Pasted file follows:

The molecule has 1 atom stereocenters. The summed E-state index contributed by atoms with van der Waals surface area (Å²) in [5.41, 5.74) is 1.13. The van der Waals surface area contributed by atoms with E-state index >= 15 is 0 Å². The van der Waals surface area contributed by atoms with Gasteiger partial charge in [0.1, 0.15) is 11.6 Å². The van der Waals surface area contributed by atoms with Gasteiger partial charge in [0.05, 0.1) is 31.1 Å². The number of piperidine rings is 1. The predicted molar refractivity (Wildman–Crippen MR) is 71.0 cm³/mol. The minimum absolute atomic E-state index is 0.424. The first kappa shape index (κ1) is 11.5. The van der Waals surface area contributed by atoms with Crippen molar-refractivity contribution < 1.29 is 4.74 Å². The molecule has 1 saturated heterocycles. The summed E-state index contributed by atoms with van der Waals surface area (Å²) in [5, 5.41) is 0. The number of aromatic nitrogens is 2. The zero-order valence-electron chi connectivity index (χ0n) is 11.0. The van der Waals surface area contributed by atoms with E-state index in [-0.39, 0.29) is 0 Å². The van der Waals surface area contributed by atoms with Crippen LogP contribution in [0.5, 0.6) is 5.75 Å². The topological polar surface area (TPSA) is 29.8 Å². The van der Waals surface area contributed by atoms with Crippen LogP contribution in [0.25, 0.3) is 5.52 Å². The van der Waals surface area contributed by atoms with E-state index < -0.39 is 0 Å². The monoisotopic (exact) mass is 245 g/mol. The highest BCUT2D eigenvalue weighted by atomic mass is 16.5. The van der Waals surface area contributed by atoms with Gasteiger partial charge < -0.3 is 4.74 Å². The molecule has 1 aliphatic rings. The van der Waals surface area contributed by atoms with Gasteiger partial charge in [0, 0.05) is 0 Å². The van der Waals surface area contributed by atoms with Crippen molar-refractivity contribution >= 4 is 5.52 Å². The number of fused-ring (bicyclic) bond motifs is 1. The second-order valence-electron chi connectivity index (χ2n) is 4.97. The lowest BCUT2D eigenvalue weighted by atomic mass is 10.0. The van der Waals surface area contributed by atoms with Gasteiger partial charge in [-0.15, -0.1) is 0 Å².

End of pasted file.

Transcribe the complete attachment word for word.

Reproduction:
The molecule has 1 atom stereocenters. The summed E-state index contributed by atoms with van der Waals surface area (Å²) in [5.41, 5.74) is 1.13. The van der Waals surface area contributed by atoms with E-state index >= 15 is 0 Å². The van der Waals surface area contributed by atoms with Gasteiger partial charge in [0.1, 0.15) is 11.6 Å². The van der Waals surface area contributed by atoms with Gasteiger partial charge in [0.05, 0.1) is 31.1 Å². The number of piperidine rings is 1. The predicted molar refractivity (Wildman–Crippen MR) is 71.0 cm³/mol. The minimum absolute atomic E-state index is 0.424. The first kappa shape index (κ1) is 11.5. The van der Waals surface area contributed by atoms with Crippen molar-refractivity contribution < 1.29 is 4.74 Å². The molecule has 1 saturated heterocycles. The summed E-state index contributed by atoms with van der Waals surface area (Å²) in [5, 5.41) is 0. The number of aromatic nitrogens is 2. The zero-order valence-electron chi connectivity index (χ0n) is 11.0. The van der Waals surface area contributed by atoms with E-state index in [-0.39, 0.29) is 0 Å². The van der Waals surface area contributed by atoms with Crippen LogP contribution in [0.5, 0.6) is 5.75 Å². The topological polar surface area (TPSA) is 29.8 Å². The van der Waals surface area contributed by atoms with Crippen LogP contribution in [0.25, 0.3) is 5.52 Å². The van der Waals surface area contributed by atoms with E-state index < -0.39 is 0 Å². The monoisotopic (exact) mass is 245 g/mol. The highest BCUT2D eigenvalue weighted by atomic mass is 16.5. The van der Waals surface area contributed by atoms with Gasteiger partial charge < -0.3 is 4.74 Å². The molecule has 1 aliphatic rings. The van der Waals surface area contributed by atoms with Gasteiger partial charge in [0, 0.05) is 0 Å². The van der Waals surface area contributed by atoms with Crippen molar-refractivity contribution >= 4 is 5.52 Å². The number of fused-ring (bicyclic) bond motifs is 1. The second-order valence-electron chi connectivity index (χ2n) is 4.97. The lowest BCUT2D eigenvalue weighted by atomic mass is 10.0. The van der Waals surface area contributed by atoms with Gasteiger partial charge in [-0.15, -0.1) is 0 Å².